Look after the intangibles and the metrics will look after themselves

Unmeasurable elements such as enthusiasm, belonging and motivation are valuable parts of the university experience. Sue Lee looks at ways to embrace these intangible assets

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Sue Lee's avatar
Staffordshire University
20 Apr 2023
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Intangible assets. The sorts of things that make us tick. Feelings of happiness, enthusiasm, well-being, belonging. Our motivators. These can be very personal: “I went to university to get a better job”; “Because I love my subject”; “Because I didn’t know what else to do.” All these things are part of what makes the university experience valuable, attractive and distinctive, but they are tough to quantify.

What can we do, as a sector, to recognise, exploit and build on these intangibles? Could universities develop or enhance intangibles as value assets? 

UK universities need metrics to predict or indicate academic success. However, using blunt approaches to assess predictors and indicators can mean we miss out on identifying the intangible assets that we should be nurturing.

We like to think our universities are places where learning flourishes. Valuing and building a support system around intangible assets will encourage learning; creating an environment that allows for growth (rather than focusing on increasing student resilience) can be a way to counter student difficulties. Intangible assets are the things that make university a positive experience.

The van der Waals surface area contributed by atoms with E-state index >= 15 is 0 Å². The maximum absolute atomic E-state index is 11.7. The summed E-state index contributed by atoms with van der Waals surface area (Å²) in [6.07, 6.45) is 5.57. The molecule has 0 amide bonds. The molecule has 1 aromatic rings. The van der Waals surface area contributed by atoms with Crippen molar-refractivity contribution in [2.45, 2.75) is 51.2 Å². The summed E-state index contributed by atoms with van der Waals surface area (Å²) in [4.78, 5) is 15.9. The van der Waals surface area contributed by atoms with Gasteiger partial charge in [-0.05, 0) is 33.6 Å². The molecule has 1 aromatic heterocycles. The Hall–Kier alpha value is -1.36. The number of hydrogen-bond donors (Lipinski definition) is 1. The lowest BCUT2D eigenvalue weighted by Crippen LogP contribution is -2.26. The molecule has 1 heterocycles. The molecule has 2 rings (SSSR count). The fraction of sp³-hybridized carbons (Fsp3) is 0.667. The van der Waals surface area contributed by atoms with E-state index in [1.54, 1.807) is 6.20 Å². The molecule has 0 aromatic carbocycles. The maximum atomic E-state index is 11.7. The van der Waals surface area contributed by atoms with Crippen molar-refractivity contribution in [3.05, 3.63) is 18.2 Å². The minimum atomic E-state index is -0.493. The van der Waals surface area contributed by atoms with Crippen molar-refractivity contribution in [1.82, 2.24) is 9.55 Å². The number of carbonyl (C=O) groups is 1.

Since Queen Anne signed the statute for copyright in 1710 as “an act for the encouragement of learning”, we have been grappling to record and recognise intangible assets. What we can’t measure is too often put to one side while we concentrate on what we can.

How can universities recognise their intangible assets?

Students bring more than just their academic knowledge with them to university; they also come with perspective, enthusiasm and interest, among other qualities. Their student identity develops as they progress through their studies. Some intangibles, such as engagement and motivation, need to be sustained.

Intangible assets can be embraced as capital. The business world talks about human, organisational and information capital and their interdependency. They use terms such as spillage, scale and intellectual property. They list shared goals and values linked to financial models. Gym memberships, for example, are sold on a lifestyle – music, training and branding to wrap around the traditional set of gym equipment and weights. Products from luxury brands will often contain no more than standard ingredients; their value rests instead on an association with status. Collecting data about intangible assets has become the norm. Universities might not share the same values as commerce, but we could learn from them.

So why does it matter and what can we do?

Stop thinking of our students as a homogeneous group